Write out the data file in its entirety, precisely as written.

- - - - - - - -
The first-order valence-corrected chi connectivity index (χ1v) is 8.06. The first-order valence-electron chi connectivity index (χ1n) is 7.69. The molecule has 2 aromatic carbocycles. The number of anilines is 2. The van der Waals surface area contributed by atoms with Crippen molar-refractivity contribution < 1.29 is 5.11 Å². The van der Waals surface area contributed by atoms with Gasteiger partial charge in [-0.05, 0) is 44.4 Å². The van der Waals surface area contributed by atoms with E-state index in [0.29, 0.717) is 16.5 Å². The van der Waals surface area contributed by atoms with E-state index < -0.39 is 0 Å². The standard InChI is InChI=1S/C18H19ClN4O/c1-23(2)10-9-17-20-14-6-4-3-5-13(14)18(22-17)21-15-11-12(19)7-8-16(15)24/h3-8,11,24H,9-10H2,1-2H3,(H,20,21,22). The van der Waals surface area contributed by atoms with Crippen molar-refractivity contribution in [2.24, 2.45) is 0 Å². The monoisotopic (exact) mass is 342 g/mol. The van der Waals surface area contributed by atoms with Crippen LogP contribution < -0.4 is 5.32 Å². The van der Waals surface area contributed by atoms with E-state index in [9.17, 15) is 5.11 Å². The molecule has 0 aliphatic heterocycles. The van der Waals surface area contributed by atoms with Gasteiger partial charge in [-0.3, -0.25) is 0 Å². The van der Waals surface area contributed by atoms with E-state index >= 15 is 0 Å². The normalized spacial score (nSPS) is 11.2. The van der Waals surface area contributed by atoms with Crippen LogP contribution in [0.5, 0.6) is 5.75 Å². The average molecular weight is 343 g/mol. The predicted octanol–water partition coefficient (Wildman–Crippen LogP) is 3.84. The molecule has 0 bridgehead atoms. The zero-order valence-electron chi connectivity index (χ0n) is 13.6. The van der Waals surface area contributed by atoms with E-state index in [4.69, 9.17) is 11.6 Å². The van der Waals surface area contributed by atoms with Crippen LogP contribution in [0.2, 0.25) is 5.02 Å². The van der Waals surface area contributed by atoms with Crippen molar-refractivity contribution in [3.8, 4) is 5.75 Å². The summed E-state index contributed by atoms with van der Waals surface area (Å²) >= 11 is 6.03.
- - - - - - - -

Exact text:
The first-order valence-corrected chi connectivity index (χ1v) is 8.06. The first-order valence-electron chi connectivity index (χ1n) is 7.69. The molecule has 2 aromatic carbocycles. The number of anilines is 2. The van der Waals surface area contributed by atoms with Crippen molar-refractivity contribution < 1.29 is 5.11 Å². The van der Waals surface area contributed by atoms with Gasteiger partial charge in [-0.05, 0) is 44.4 Å². The van der Waals surface area contributed by atoms with E-state index in [0.29, 0.717) is 16.5 Å². The van der Waals surface area contributed by atoms with E-state index < -0.39 is 0 Å². The standard InChI is InChI=1S/C18H19ClN4O/c1-23(2)10-9-17-20-14-6-4-3-5-13(14)18(22-17)21-15-11-12(19)7-8-16(15)24/h3-8,11,24H,9-10H2,1-2H3,(H,20,21,22). The van der Waals surface area contributed by atoms with Crippen molar-refractivity contribution in [2.24, 2.45) is 0 Å². The monoisotopic (exact) mass is 342 g/mol. The van der Waals surface area contributed by atoms with Crippen LogP contribution < -0.4 is 5.32 Å². The van der Waals surface area contributed by atoms with E-state index in [9.17, 15) is 5.11 Å². The molecule has 0 aliphatic heterocycles. The van der Waals surface area contributed by atoms with Gasteiger partial charge in [-0.3, -0.25) is 0 Å². The van der Waals surface area contributed by atoms with E-state index >= 15 is 0 Å². The normalized spacial score (nSPS) is 11.2. The van der Waals surface area contributed by atoms with Crippen LogP contribution in [0.5, 0.6) is 5.75 Å². The average molecular weight is 343 g/mol. The predicted octanol–water partition coefficient (Wildman–Crippen LogP) is 3.84. The molecule has 0 bridgehead atoms. The zero-order valence-electron chi connectivity index (χ0n) is 13.6. The van der Waals surface area contributed by atoms with E-state index in [4.69, 9.17) is 11.6 Å². The van der Waals surface area contributed by atoms with Crippen LogP contribution in [0.2, 0.25) is 5.02 Å². The van der Waals surface area contributed by atoms with Crippen molar-refractivity contribution in [3.8, 4) is 5.75 Å². The summed E-state index contributed by atoms with van der Waals surface area (Å²) >= 11 is 6.03.